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THE KID

About The Production
Director Jon Turteltaub first met screenwriter Audrey Wells in 1997 after his agent, David Lonner, who also represents Audrey, suggested that they meet regarding an idea she had for an original screenplay about what it would be like for an adult to meet himself as a young child. Jon and his producing partner, Christina Steinberg, met with Audrey and immediately loved the idea. "As soon as I heard the scenario, both my partner Christina Steinberg and I loved it," says Turteltaub. "It just felt so personal. It felt like it was about me. And what's so special about this idea is that everyone who hears it feels it's unique and personal to them."

"Both Jon and I immediately related to the concept of meeting yourself as a young kid," adds producer Steinberg. "The thought of meeting yourself when you were age eight is so appealing, and the question of ‘would you be happy with who you turned out to be' is something I think every single person will be able to relate to and inevitably ask themselves at least one time in their lives."

Screenwriter Audrey Wells credits a Saturday afternoon reverie in a Los Angeles park with the inspiration for her uniquely comic and thought-provoking script. "This is a very personal script for me that really came out of questions I was asking myself about where I had been and where I wanted to go," says Wells, the writer behind the Janeane Garofalo comedy "The Truth About Cats and Dogs" and the writer/director of the acclaimed independent film "Guinevere" starring Stephen Rea. "I had the idea about ten years ago, but did not start writing it until a couple of years ago, after I moved to Los Angeles. I was sitting out in Palisades Park wondering what I was going to be like in ten years, which was the start of this fanciful idea—that one had a past self and a future self that might sort of exist on some strange timeline, and what if you could actually communicate with your past or future self. That kind of whimsical notion became the basis of the story."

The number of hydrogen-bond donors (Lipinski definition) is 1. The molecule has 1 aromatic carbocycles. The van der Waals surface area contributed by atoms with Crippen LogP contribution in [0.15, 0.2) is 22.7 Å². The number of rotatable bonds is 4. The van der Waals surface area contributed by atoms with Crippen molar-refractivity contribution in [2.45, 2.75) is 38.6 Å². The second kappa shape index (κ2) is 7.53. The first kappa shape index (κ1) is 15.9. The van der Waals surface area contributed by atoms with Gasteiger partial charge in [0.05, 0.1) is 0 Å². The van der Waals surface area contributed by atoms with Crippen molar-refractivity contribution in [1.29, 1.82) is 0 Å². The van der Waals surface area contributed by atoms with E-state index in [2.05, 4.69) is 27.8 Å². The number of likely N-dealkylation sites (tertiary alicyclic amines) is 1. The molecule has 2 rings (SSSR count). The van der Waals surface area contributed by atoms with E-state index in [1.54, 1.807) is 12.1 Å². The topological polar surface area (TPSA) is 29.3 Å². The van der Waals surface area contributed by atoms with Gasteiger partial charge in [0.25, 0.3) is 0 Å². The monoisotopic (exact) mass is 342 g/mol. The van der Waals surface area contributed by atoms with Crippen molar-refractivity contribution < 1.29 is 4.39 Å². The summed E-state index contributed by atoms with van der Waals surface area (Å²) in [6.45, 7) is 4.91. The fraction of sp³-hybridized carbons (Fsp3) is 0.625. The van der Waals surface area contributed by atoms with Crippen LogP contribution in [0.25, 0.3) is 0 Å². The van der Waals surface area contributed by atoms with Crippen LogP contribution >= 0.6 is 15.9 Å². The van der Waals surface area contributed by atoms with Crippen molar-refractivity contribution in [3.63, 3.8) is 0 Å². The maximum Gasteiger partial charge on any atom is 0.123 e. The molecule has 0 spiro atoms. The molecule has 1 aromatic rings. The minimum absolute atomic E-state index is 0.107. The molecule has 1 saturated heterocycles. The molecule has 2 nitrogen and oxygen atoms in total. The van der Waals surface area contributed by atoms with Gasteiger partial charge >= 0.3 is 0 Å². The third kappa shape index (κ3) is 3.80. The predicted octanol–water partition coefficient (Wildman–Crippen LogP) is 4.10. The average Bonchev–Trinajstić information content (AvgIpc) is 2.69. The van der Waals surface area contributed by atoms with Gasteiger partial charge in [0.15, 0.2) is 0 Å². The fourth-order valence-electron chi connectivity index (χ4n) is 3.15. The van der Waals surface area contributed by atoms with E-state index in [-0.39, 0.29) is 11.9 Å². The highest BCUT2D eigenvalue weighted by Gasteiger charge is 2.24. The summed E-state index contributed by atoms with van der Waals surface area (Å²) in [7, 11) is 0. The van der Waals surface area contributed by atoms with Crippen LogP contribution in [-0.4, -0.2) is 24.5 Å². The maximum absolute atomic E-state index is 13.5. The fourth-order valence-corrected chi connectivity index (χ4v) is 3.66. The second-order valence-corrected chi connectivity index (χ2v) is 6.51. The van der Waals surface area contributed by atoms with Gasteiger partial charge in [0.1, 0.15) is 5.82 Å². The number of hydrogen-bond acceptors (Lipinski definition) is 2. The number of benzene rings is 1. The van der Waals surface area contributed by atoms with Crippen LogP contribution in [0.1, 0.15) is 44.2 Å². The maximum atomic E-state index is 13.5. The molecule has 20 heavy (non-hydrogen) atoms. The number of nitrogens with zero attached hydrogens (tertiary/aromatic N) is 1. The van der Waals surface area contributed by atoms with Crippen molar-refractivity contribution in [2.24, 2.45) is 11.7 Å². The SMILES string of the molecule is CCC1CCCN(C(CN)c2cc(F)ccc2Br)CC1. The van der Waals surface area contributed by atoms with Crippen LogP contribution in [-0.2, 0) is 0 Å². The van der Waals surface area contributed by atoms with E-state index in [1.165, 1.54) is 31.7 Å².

Following their initial meeting with Wells, Turteltaub and Steinberg pitched the idea to Disney, who in turn, commissioned Audrey to write the script. The screenwriting process evolved over the next two years, while Turteltaub directed "Instinct" for Touchstone Pictures and Wells wrote and directed the independent feature film "Guinevere" for Miramax. During this time, Turteltaub asked Hunt Lowry, one of the producers of "Instinct," who also produced several high profile films including "The Last of the Mohicans," "A Time to Kill" and "My Life," to come aboard to produce the film along with himself and Christina Steinberg. "I was working with Jon and Christina on "Instinct" when they pitched me the idea for this film they had been developing," said Lowry. "It took them about three minutes to tell me the idea, and two minutes for me to agree to do it with them."

Throughout production of "Guinevere," Wells continued to work on revising the initial script and finalized a draft shortly after production wrapped.

"When we first got the revised draft, I remember sitting in my house feeling scared to death to read it for the first time," says Christina Steinberg. "And then when I read it, I couldn't put it down. I was completely overwhelmed and was sitting there sobbing and laughing … and knew it was magic. I have been reading scripts for ten years and this is certainly one of the best I have ever read." She called Turteltaub for his reaction who immediately said

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